As Cuddy sets out alone on the long journey, she encounters George Briggs (Jones), a powder-stained wretch, whimpering on horseback with a noose around his neck. Cuddy frees Briggs from this slow-motion lynching, but for a price: he must accompany her, and her wailing human cargo, across a raw and empty landscape that will test them continuously, both emotionally and physically.

"The Homesman" is a frequently remarkable movie. It's expressively shot by cinematographer Rodrigo  Prieto, whose bloodless compositions lend a kind of biblical dread to the chilly Nebraska sequences. Jones — who not only directs and acts but co-wrote the screenplay — is unafraid to attempt daring structural maneuvers, including hallucination sequences and flashbacks that explain and enrich present events.

For more than half its run time, "The Homesman" plays like a feminist Western. The insane women are broken as much by their subjugated status as by the tragedies they've suffered; a harrowing scene where the brilliant Sonja Richter moves from sewing a shirt to mutilating herself with a needle is Freud's concept of "housewife's psychosis," re-imagined for inclusion in the "Saw" franchise. Swank's Cuddy is so forceful a character that when she reacts to spending a night alone on the plains by bursting into tears, it feels like a betrayal of our trust in her strength.

Jones is a gracious and even a self-mocking director, and a performer who both understands he's a character actor and revels in it. Jones lets Swank take and hold the screen until events force Briggs toward center stage, and he often uses himself as broad comic relief.

Jones' entry into the film is more Wile E. Coyote than John Wayne. Our first glimpse of Briggs — staggering out of a smoking cabin with gunpowder stains all over his face — plays like something out of Keaton's "Our Hospitality," not "Shane."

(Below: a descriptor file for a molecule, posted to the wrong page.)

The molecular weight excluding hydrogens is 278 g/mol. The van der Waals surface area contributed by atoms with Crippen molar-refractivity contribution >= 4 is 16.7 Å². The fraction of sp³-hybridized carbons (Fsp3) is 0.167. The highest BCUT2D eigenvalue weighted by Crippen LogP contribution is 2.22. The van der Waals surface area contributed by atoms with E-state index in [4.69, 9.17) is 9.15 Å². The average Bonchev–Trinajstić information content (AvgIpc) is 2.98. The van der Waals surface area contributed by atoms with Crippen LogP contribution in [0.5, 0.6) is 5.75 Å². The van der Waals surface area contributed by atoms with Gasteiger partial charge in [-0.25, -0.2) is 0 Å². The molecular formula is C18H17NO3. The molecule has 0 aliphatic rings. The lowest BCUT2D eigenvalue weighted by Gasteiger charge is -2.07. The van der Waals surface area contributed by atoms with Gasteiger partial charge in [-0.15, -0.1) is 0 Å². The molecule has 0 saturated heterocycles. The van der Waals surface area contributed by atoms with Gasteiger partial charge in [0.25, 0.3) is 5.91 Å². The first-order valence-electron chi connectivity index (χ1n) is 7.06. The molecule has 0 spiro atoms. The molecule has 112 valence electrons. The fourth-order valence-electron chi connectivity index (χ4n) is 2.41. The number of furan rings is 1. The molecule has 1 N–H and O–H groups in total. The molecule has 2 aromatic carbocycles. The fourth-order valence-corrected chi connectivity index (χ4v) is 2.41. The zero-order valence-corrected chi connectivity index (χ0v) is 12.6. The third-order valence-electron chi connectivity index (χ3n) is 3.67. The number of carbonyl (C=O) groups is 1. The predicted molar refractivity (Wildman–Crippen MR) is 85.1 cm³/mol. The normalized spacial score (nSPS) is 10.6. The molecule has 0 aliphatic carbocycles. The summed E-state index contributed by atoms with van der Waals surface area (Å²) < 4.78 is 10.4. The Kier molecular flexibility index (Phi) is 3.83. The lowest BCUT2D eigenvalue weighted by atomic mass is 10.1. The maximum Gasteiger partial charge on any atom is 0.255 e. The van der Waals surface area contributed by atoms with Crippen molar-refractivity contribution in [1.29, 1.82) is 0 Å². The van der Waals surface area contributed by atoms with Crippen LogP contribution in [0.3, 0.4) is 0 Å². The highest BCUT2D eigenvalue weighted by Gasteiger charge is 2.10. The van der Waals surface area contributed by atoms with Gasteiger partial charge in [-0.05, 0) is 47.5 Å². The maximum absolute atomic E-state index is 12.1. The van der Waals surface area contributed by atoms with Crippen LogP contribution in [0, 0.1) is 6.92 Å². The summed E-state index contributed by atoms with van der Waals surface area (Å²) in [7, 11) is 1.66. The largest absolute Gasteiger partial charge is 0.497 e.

If Jones' worthy film has a flaw, it's in a surprising place: his own performance. Perhaps Jones was overwhelmed by other responsibilities, or maybe he's such an old hand that the acting part of the job doesn't engage him fully. But there's a disconnect between the arc Jones the writer/director has given to himself and the one Jones chooses to play. Briggs is essentially a tragic figure, a man who blows his one chance at happiness, and then does what he can to atone for the mistake. But there are huge transitional chunks missing from the portrait. Jones starts and ends where he needs to, but the moment to moment erosion that might have provided "The Homesman" with the emotional core it's reaching for isn't always available to him.

Briggs is a sketch of a memorable performance, not the thing itself, which is a disappointment, given how reliable Jones the actor usually is. When this cautious, ungenerous and somewhat ineffectual character suddenly goes all Django in "The Homesman's" third act, it's more cryptic than cathartic; it feels like an imposed plot twist, not the potent human apocalypse Jones means for it to be.

Still, "The Homesman" is worthy, disturbing stuff for the most part, and a film that lingered in my mind far longer than many a more perfect creation ever could. For lovers of the offbeat or Western fanatics, awards season has started with an unexpected treat.